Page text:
Africa

African states are party to over 900 investment agreements, the vast majority of which have been signed with non-African countries.

The Economic Community of West African States (ECOWAS) Treaty, signed by Benin, Burkina Faso, Cape Verde, Gambia, Ghana, Guinea, Guinea-Bissau, Ivory Coast, Liberia, Mali, Niger, Nigeria, Senegal, Sierra Leone and Togo, contains investment-state dispute settlement (ISDS) provisions, but no disputes have been registered to date

In 2006, Members of the Southern African Development Community (SADC) (Botswana, Lesotho, Mozambique, Namibia, South Africa and Swaziland) signed the SADC Finance and Investment Protocol that also includes the ISDS mechanism. Only two claims have been registered under these terms, both against Lesotho (but the governments in the region do not typically disclose such information). In 2016 amendments to the protocol were adopted. They eliminated ISDS provisions (only state-to-state arbitration remained) and narrowed the scope of investors’ rights.

In South Africa, shortly after settling a dispute with foreign mining companies over its new post-apartheid mining rules (Piero Foresti & Others case), the government began to withdraw from bilateral investment treaties (BIT) that include ISDS, arguing they belonged to a bygone era. It claimed BITs focus on the interests of investors from developed countries and do not address concerns of developing countries.

The South African government decided to develop a new model BIT and strengthen its domestic legislation in regard to the protection offered to foreign investors, such as compatibility of BIT-type protection with South African law. South Africa also sought to incorporate legitimate exceptions to investor protection where warranted by public interest considerations.

Provisions of South Africa’s new model BIT] have been incorporated into SADC’s. This model sets out provisions that mitigate the risks of earlier treaties and leaves open the option for state-to-state dispute settlement in addition to investor-state dispute settlement procedures.

In 2014, voices from the Namibian government cast doubts on the correlation between foreign direct investment and investment treaties including ISDS. They argued that ISDS represented a risk for developing countries, due to important legal fees and awards which can pose a significant budgetary threat. Further, statistics show most claimants come from developed countries.

About 20% of all ICSID arbitration disputes have involved African states.

Egypt has been the fourth most targeted state worldwide with 26 registered ISDS cases against it. It is currently facing a dispute initiated by French utility services giant Véolia over a law increasing the minimum wage.

In 2013, an arbitration court ordered Libya to pay US$935 million in a dispute over a land-leasing contract for a tourism project, making it one of the largest known awards to date.

Burundi and the Democratic Republic of Congo have been the most targeted in sub-Sahara Africa, both with four disputes all initiated by Belgian and US investors respectively.

(February 2017)

AllAfrica.com | 17-Nov-2007
The Zimbabwe government has admitted that it wronged white commercial farmers when it violently evicted them from their farms at the height of Zanu PF-instigated land invasions in 2000.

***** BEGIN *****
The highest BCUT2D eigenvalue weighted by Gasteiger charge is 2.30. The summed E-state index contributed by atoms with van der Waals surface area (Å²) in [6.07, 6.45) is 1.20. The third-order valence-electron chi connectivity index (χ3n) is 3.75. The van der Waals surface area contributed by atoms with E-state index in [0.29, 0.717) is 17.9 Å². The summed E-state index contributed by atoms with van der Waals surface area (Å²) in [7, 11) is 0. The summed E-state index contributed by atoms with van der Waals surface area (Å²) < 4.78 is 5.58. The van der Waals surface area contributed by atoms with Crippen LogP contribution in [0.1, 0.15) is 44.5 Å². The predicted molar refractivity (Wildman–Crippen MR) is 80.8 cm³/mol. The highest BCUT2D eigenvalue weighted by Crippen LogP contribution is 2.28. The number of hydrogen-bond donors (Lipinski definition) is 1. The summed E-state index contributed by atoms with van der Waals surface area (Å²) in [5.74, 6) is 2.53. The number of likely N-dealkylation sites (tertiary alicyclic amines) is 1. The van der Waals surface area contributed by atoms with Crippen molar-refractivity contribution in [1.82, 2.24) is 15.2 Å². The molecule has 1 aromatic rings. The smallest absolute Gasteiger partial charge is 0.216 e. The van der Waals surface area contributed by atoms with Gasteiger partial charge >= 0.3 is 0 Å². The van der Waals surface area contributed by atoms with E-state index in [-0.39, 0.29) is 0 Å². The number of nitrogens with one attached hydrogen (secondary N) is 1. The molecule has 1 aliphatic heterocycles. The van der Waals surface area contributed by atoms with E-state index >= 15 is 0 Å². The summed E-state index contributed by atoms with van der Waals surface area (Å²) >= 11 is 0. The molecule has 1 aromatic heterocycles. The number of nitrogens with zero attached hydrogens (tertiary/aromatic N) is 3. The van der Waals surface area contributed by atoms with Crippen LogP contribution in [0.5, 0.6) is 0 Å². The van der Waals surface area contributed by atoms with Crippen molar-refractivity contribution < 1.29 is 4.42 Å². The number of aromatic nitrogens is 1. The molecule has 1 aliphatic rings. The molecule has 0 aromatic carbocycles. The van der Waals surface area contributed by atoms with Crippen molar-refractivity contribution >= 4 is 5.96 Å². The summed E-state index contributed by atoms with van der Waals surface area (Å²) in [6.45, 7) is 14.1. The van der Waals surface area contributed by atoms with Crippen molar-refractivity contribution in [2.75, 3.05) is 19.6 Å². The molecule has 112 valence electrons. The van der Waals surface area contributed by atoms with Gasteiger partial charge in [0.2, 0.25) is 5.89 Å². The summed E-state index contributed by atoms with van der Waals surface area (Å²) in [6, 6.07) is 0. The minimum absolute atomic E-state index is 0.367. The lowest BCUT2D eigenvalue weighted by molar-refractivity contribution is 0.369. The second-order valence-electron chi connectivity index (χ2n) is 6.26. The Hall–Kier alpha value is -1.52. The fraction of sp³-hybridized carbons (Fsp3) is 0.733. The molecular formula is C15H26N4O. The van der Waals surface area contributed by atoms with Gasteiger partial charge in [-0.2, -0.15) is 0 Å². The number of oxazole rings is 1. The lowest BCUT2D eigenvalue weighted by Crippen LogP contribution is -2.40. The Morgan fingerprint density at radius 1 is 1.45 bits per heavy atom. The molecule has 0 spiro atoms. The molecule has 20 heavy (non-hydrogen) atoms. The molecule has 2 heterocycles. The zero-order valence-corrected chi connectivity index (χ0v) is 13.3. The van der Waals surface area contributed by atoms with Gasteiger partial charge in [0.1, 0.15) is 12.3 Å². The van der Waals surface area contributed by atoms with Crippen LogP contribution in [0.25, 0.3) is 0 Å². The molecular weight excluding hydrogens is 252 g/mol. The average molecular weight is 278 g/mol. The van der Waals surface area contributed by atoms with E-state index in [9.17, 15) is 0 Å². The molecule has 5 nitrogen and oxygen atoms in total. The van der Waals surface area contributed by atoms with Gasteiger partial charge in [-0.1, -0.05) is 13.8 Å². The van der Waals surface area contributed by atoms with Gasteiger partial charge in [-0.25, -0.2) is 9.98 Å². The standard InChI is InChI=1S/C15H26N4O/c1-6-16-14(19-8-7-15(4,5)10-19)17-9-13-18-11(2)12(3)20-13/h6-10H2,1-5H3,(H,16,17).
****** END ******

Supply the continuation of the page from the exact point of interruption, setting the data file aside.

FWI | 9-Nov-2007
A group of Dutch farmers is one step closer to gaining compensation for land and farms lost to the government of Zimbabwe, after a recent hearing in Paris.
AllAfrica.com | 13-Oct-2007
The last remaining white commercial farmers have appealed to the regional Southern African Development Community (Sadc) Tribunal in an effort to stop government from expropriating their properties.
The Guardian | 17-Aug-2007
Tanzania was glad to secure the services of a British-led consortium to run the newly privatised water system in its capital Dar es Salaam. But then the price of water started to rise
Moneyweb | 30-Mar-2007
Finstone Ltd SA, a foreign mining company based in Luxembourg, is suing the South African government for an alleged expropriation of its mineral rights. Finstone is a holding company in control of three South African granite producing operations i.e. Marlin, Red Graniti and Kelgran. The real challenge posed by this legal action is that the abovementioned investors find the black economic empowerment programme is in violation of the bilateral treaties signed with South Africa by both Luxembourg and Italy.
Mining MX | 16-Feb-2007
A foreign mining company is suing the South African government over alleged expropriation of its mineral rights in a move that has huge implications for the country’s new mining dispensation.
Legal Week | 28-Oct-2006
A number of African governments have made efforts to encourage investment in the continent by entering into bilateral investment treaties and adopting arbitration legislation.
Business Day | 25-Jul-2006
A group of 11 dispossessed Zimbabwean farmers of Dutch origin are poised to take their case for compensation in respect of confiscated land to an international tribunal.
The Zimbabwean | 16-May-2005
About 1 500 commercial farmers who have had their land forcibly and sometimes violently seized by Robert Mugabe’s government have taken their case to international arbitration.
Business Day | 23-Mar-2005
The minerals and energy department is engaged in talks with Italian companies operating in SA over possible breaches of the SA-Italy bilateral investment treaty in the implementation of the Mineral and Petroleum Resources Development Act.

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